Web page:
French gastronomy remains a “flagship” of global cuisine; a benchmark of excellence and rigour.
It’s a savvy blend of heritage and know-how, an expression of human creativity resulting from the alliance, assembly or sublimation of flavours, with wonderful harmony between wines and dishes. Each region of France invites the visitor to enjoy its specialities through moments of sharing and conviviality, in the image of French gastronomy, inscribed on UNESCO’s intangible heritage list of humanity since 2010.
- French gastronomy, a centuries- old legacy: in France, the history of gastronomy dates back to the Gauls, who developed a cult of good food and drink that has been perpetuated over the centuries.
- A cuisine that’s constantly evolving: new trends, creativity of the chefs, new cooking methods catering for globalised tastes, and support for sustainable development.
- French “art de vivre”: holidays enriched by meetings with producers at the local markets or with French chefs who, on a daily basis, transmit their passion and love of their profession.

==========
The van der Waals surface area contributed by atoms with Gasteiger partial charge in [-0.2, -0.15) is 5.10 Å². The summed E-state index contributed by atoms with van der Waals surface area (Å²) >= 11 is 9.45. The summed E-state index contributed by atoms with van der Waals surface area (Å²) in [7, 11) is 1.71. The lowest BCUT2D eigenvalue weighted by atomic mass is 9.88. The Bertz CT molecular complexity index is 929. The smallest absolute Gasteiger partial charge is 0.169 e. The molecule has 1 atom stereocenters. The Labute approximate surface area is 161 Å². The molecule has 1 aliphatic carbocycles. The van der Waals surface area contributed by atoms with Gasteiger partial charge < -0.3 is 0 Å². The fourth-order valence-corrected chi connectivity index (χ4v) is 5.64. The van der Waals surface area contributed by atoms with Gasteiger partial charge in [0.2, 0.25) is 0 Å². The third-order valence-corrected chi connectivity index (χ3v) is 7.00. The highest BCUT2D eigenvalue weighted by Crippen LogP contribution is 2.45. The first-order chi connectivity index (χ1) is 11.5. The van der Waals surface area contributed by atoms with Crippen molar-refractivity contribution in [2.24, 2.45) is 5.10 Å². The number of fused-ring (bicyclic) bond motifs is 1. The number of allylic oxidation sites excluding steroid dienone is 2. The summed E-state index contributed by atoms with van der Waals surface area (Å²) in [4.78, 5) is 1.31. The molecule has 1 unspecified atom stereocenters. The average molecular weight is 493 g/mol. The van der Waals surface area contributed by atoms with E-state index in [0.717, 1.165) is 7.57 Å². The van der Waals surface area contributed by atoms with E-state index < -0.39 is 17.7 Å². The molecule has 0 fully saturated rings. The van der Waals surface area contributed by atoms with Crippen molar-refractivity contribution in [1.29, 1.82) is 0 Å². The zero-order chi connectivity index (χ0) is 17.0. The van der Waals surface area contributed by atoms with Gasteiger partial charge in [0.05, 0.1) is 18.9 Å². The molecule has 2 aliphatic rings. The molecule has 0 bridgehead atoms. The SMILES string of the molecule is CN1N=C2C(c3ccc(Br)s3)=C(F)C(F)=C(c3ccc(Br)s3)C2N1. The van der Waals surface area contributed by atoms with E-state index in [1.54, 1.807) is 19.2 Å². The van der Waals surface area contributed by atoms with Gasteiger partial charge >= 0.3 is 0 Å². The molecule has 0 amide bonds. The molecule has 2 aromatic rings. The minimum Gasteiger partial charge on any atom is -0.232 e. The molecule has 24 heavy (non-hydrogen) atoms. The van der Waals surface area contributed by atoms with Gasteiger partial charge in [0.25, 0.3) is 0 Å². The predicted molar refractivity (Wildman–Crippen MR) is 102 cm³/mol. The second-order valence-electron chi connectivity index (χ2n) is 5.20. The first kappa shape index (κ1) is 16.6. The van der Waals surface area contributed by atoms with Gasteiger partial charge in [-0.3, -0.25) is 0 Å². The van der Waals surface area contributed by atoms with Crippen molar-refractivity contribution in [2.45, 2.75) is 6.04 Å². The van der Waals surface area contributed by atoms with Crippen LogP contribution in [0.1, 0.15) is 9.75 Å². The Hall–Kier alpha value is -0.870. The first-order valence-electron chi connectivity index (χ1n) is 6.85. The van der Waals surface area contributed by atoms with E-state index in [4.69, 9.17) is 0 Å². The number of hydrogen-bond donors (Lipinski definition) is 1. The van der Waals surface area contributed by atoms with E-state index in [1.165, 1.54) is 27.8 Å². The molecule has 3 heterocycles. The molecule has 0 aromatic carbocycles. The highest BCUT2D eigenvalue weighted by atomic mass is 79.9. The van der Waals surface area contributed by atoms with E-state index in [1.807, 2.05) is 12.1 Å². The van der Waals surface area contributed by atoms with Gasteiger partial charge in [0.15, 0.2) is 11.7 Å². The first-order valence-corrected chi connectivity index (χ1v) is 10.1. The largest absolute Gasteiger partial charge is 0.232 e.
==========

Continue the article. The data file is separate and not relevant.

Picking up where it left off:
- 158,500 restaurants and cafés
- 57% of “gastronomes” prefer merchant hosting or staying with friends or family (as opposed to 37% of the total population)
- 52% of “gastronomes” prefer long holidays restaurants
GOÛT DE / GOOD FRANCE BRINGS TOGETHER 2,000 CHEFS, 2,000 MENUS, ON 5 CONTINENTS
Orchestrated by the Ministry of Foreign Affairs and Development and the chef Alain Ducasse, Gout de / Good France brings together up to 2000 restaurants in 150 countries to celebrate French gastronomy on March 21, every year since 2015.
In each participating restaurant, the event, in the form of a dinner, pays tribute to the excellence of French cuisine, its capacity for innovation and the values it conveys: sharing, pleasure, and the respect of “eating well”, one’s contemporaries and the planet.
DIJON: INTERNATIONAL CITY OF GASTRONOMY & WINE OPENS IN 2019
2019 will mark a turning point in the history of Dijon, capital of Burgundy. The year will see the opening of a remarkable new 600-hectare urban complex including cultural and tourism-related facilities (shops, restaurants, bars & hotel), an eco-district and a cinema complex, the CIGV, being built at a cost of around 200 million Euros.
It is on the historic site of the old general hospital in Dijon edi ed in the 16th, 17th and 18th centuries that these cultural activities will take place. Excellent accommodation will be just as much a part of the scenery, as a 4-star hotel of 125 rooms will be located in historic buildings located just south of the site.